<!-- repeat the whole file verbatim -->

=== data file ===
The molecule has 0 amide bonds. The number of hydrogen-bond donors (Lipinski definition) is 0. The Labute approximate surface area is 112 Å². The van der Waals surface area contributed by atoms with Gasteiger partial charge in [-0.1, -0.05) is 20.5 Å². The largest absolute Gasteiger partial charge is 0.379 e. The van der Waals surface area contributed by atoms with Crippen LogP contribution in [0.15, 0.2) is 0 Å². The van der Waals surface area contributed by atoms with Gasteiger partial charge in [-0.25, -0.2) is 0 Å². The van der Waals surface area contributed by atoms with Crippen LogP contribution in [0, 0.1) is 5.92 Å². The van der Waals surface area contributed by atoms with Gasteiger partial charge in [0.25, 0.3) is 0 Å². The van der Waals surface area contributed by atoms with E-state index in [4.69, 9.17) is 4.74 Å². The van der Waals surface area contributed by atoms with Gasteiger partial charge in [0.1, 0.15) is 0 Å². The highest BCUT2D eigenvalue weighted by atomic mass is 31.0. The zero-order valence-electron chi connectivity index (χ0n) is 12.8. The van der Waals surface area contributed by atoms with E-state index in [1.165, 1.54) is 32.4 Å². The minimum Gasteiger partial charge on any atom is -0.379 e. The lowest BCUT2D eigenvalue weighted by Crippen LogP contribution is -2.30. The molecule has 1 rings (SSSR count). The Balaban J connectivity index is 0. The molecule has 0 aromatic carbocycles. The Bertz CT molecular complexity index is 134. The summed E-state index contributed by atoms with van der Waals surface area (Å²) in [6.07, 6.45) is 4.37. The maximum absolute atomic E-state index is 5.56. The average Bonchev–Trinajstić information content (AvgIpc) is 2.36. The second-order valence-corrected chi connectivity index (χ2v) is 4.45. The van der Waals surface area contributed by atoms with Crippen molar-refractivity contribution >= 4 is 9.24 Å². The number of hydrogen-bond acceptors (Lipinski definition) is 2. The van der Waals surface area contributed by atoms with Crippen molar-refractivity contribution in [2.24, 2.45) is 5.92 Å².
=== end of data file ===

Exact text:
The molecule has 0 amide bonds. The number of hydrogen-bond donors (Lipinski definition) is 0. The Labute approximate surface area is 112 Å². The van der Waals surface area contributed by atoms with Gasteiger partial charge in [-0.1, -0.05) is 20.5 Å². The largest absolute Gasteiger partial charge is 0.379 e. The van der Waals surface area contributed by atoms with Crippen LogP contribution in [0.15, 0.2) is 0 Å². The van der Waals surface area contributed by atoms with Gasteiger partial charge in [-0.25, -0.2) is 0 Å². The van der Waals surface area contributed by atoms with Crippen LogP contribution in [0, 0.1) is 5.92 Å². The van der Waals surface area contributed by atoms with Gasteiger partial charge in [0.25, 0.3) is 0 Å². The van der Waals surface area contributed by atoms with E-state index in [4.69, 9.17) is 4.74 Å². The van der Waals surface area contributed by atoms with Gasteiger partial charge in [0.1, 0.15) is 0 Å². The highest BCUT2D eigenvalue weighted by atomic mass is 31.0. The zero-order valence-electron chi connectivity index (χ0n) is 12.8. The van der Waals surface area contributed by atoms with E-state index in [1.165, 1.54) is 32.4 Å². The minimum Gasteiger partial charge on any atom is -0.379 e. The lowest BCUT2D eigenvalue weighted by Crippen LogP contribution is -2.30. The molecule has 1 rings (SSSR count). The Balaban J connectivity index is 0. The molecule has 0 aromatic carbocycles. The Bertz CT molecular complexity index is 134. The summed E-state index contributed by atoms with van der Waals surface area (Å²) in [6.07, 6.45) is 4.37. The maximum absolute atomic E-state index is 5.56. The average Bonchev–Trinajstić information content (AvgIpc) is 2.36. The second-order valence-corrected chi connectivity index (χ2v) is 4.45. The van der Waals surface area contributed by atoms with Crippen molar-refractivity contribution >= 4 is 9.24 Å². The number of hydrogen-bond acceptors (Lipinski definition) is 2. The van der Waals surface area contributed by atoms with Crippen molar-refractivity contribution in [2.24, 2.45) is 5.92 Å².